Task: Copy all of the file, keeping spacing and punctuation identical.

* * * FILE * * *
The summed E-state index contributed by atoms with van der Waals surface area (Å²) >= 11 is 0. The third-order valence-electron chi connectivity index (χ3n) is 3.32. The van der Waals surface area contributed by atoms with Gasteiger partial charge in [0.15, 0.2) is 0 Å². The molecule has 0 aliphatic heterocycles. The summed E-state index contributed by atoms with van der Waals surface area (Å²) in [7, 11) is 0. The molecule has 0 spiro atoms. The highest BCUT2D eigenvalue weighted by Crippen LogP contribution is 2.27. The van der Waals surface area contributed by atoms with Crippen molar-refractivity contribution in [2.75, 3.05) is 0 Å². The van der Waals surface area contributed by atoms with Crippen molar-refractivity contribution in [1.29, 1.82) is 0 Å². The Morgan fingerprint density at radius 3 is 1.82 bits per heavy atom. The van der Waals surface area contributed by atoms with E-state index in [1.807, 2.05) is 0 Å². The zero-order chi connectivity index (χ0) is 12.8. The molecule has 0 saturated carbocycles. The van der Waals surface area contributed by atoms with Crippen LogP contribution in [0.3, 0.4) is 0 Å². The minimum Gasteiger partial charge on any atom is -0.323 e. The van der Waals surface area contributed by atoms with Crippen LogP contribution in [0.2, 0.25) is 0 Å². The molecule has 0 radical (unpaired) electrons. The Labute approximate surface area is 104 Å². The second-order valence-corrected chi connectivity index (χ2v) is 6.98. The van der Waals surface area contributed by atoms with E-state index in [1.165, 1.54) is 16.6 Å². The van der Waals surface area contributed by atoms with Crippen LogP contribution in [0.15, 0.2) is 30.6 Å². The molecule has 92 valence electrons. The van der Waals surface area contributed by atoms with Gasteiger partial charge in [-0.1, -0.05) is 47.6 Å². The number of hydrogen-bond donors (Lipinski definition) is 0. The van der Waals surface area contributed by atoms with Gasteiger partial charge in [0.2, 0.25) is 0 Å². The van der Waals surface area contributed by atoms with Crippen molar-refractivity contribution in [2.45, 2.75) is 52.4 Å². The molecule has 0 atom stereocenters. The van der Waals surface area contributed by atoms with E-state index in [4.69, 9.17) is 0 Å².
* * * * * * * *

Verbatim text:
The summed E-state index contributed by atoms with van der Waals surface area (Å²) >= 11 is 0. The third-order valence-electron chi connectivity index (χ3n) is 3.32. The van der Waals surface area contributed by atoms with Gasteiger partial charge in [0.15, 0.2) is 0 Å². The molecule has 0 aliphatic heterocycles. The summed E-state index contributed by atoms with van der Waals surface area (Å²) in [7, 11) is 0. The molecule has 0 spiro atoms. The highest BCUT2D eigenvalue weighted by Crippen LogP contribution is 2.27. The van der Waals surface area contributed by atoms with Crippen molar-refractivity contribution in [2.75, 3.05) is 0 Å². The van der Waals surface area contributed by atoms with Crippen molar-refractivity contribution in [1.29, 1.82) is 0 Å². The Morgan fingerprint density at radius 3 is 1.82 bits per heavy atom. The van der Waals surface area contributed by atoms with E-state index in [1.807, 2.05) is 0 Å². The zero-order chi connectivity index (χ0) is 12.8. The molecule has 0 saturated carbocycles. The van der Waals surface area contributed by atoms with Crippen LogP contribution in [0.3, 0.4) is 0 Å². The minimum Gasteiger partial charge on any atom is -0.323 e. The van der Waals surface area contributed by atoms with Crippen LogP contribution in [0.2, 0.25) is 0 Å². The molecule has 0 radical (unpaired) electrons. The Labute approximate surface area is 104 Å². The second-order valence-corrected chi connectivity index (χ2v) is 6.98. The van der Waals surface area contributed by atoms with E-state index in [1.165, 1.54) is 16.6 Å². The van der Waals surface area contributed by atoms with Crippen LogP contribution in [0.15, 0.2) is 30.6 Å². The molecule has 92 valence electrons. The van der Waals surface area contributed by atoms with Gasteiger partial charge in [-0.1, -0.05) is 47.6 Å². The number of hydrogen-bond donors (Lipinski definition) is 0. The van der Waals surface area contributed by atoms with Gasteiger partial charge in [0.2, 0.25) is 0 Å². The van der Waals surface area contributed by atoms with Crippen molar-refractivity contribution in [2.45, 2.75) is 52.4 Å². The molecule has 0 atom stereocenters. The van der Waals surface area contributed by atoms with E-state index in [4.69, 9.17) is 0 Å².